A Viral Diabetes Awareness Story Gets More Private?
UPDATE 8/11/2017 – 12:30 pm (EST) – Several readers are reporting seeing Ben’s post, still, but so far I have not been able to. I might have been blocked from seeing the post by Ben for some reason, or it may be a random glitch. I will keep you posted. The title, subtitle, and URL of this story have been updated to reflect that uncertainty.
A feel-good story about Type 1 diabetes awareness has ended with a question mark.
In late July, the Daily Mirror (UK) and several other UK publications wrote about a Facebook post by Ipswich (UK) resident Ben Lockwood, in which Lockwood described being accosted by a stranger for injecting insulin while waiting for a bus. The post was accompanied by a picture of a NovoRapid pen.
According to the post, Lockwood said that a man accused him of shooting up illegal drugs, and called him a “scum bag” (sic). Lockwood said he then educated the man about diabetes and why he needed insulin to survive. He said he would use the experience to spread more awareness of Type 1 diabetes. The post struck a chord with many readers, and it was shared more than 45,000 times, according to a subsequent Huffington Post United Kingdom report. Diabetes UK, a leading diabetes charity in the United Kingdom, also voiced its support for Lockwood.
I contacted Lockwood via Facebook about the possibility of an email interview to follow up on his post, and he seemed eager to participate, saying, “And yeah definitely man! Any awareness spread is great, thank you!”
I sent the questions to Lockwood via email the next day. The eight questions mainly focused on the incident and his reaction to his post going viral. I also asked about the fact that Type 1 diabetes wasn’t mentioned in his other numerous public posts on Facebook, and wondered if he had considered the chronic condition a private matter in the past. Finally, I asked about a news item that mentioned a Ben Lockwood of Ipswich who was cited for what seemed to be the UK equivalent of a misdemeanor in connection to a minor accident; I wanted to know if he was the same Lockwood and whether he had had any issues with transportation because of his Type 1 diabetes.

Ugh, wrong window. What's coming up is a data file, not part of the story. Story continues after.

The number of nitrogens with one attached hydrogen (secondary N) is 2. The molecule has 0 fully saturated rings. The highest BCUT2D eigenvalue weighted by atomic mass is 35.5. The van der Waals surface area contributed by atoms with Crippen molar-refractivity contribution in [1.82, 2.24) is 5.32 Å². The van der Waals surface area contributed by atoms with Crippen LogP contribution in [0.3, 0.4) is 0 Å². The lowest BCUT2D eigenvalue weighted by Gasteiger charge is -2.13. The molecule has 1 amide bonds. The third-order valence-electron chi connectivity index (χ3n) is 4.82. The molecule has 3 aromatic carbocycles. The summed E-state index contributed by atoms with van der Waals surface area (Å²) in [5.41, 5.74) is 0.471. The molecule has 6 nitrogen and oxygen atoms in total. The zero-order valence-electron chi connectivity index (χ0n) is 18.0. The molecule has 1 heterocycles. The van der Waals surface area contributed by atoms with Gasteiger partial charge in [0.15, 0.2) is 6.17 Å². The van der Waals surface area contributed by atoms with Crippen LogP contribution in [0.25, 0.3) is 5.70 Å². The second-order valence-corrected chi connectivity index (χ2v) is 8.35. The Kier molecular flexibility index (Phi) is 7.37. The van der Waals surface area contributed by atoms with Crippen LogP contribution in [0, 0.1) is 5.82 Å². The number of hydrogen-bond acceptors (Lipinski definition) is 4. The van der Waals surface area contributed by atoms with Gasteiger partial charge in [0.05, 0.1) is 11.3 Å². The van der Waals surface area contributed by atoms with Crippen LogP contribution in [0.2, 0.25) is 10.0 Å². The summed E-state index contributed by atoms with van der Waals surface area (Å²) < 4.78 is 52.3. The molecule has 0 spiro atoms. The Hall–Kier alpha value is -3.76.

Life seemingly got in the way after that, and several days passed, but Lockwood still seemed eager to participate in Facebook messages. On August 11th, however, I tried to contact Lockwood via Facebook Messenger and received a message from the site that he was unavailable. I also emailed him again and received no response.
I then found that Lockwood’s Facebook account appears to have been deleted or deactivated. A search on Facebook did not turn up his profile, either. The post itself, which had been embedded into several articles, is no longer visible in those articles.
So what happened? I can hope that he was not the victim of online harassment or that Facebook didn’t suspend his account because an algorithm flagged his post as encouraging illicit drug use. If Lockwood will contact me to clear up this mystery, I will gratefully publish an update.
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